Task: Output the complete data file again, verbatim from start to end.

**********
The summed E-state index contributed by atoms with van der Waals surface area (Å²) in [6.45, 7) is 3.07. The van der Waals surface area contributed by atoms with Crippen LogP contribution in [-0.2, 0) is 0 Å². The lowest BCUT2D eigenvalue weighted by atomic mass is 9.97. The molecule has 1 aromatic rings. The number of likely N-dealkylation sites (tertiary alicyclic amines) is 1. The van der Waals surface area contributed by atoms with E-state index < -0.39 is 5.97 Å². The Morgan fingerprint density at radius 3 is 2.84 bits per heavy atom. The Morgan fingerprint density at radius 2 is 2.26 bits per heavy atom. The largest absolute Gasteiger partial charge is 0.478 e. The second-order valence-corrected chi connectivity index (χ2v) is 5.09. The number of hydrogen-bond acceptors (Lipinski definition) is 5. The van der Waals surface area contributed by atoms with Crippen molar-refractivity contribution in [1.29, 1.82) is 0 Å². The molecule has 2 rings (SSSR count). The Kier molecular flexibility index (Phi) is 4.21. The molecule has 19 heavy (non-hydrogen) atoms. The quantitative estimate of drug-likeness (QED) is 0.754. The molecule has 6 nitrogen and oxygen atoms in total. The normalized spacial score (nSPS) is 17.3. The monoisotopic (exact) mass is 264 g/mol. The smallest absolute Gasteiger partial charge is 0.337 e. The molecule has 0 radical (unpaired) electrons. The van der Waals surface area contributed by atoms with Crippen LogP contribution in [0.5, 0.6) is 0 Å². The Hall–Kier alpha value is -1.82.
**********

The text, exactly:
The summed E-state index contributed by atoms with van der Waals surface area (Å²) in [6.45, 7) is 3.07. The van der Waals surface area contributed by atoms with Crippen LogP contribution in [-0.2, 0) is 0 Å². The lowest BCUT2D eigenvalue weighted by atomic mass is 9.97. The molecule has 1 aromatic rings. The number of likely N-dealkylation sites (tertiary alicyclic amines) is 1. The van der Waals surface area contributed by atoms with E-state index < -0.39 is 5.97 Å². The Morgan fingerprint density at radius 3 is 2.84 bits per heavy atom. The Morgan fingerprint density at radius 2 is 2.26 bits per heavy atom. The largest absolute Gasteiger partial charge is 0.478 e. The second-order valence-corrected chi connectivity index (χ2v) is 5.09. The number of hydrogen-bond acceptors (Lipinski definition) is 5. The van der Waals surface area contributed by atoms with Crippen molar-refractivity contribution in [1.29, 1.82) is 0 Å². The molecule has 2 rings (SSSR count). The Kier molecular flexibility index (Phi) is 4.21. The molecule has 19 heavy (non-hydrogen) atoms. The quantitative estimate of drug-likeness (QED) is 0.754. The molecule has 6 nitrogen and oxygen atoms in total. The normalized spacial score (nSPS) is 17.3. The monoisotopic (exact) mass is 264 g/mol. The smallest absolute Gasteiger partial charge is 0.337 e. The molecule has 0 radical (unpaired) electrons. The van der Waals surface area contributed by atoms with Crippen LogP contribution in [0.5, 0.6) is 0 Å². The Hall–Kier alpha value is -1.82.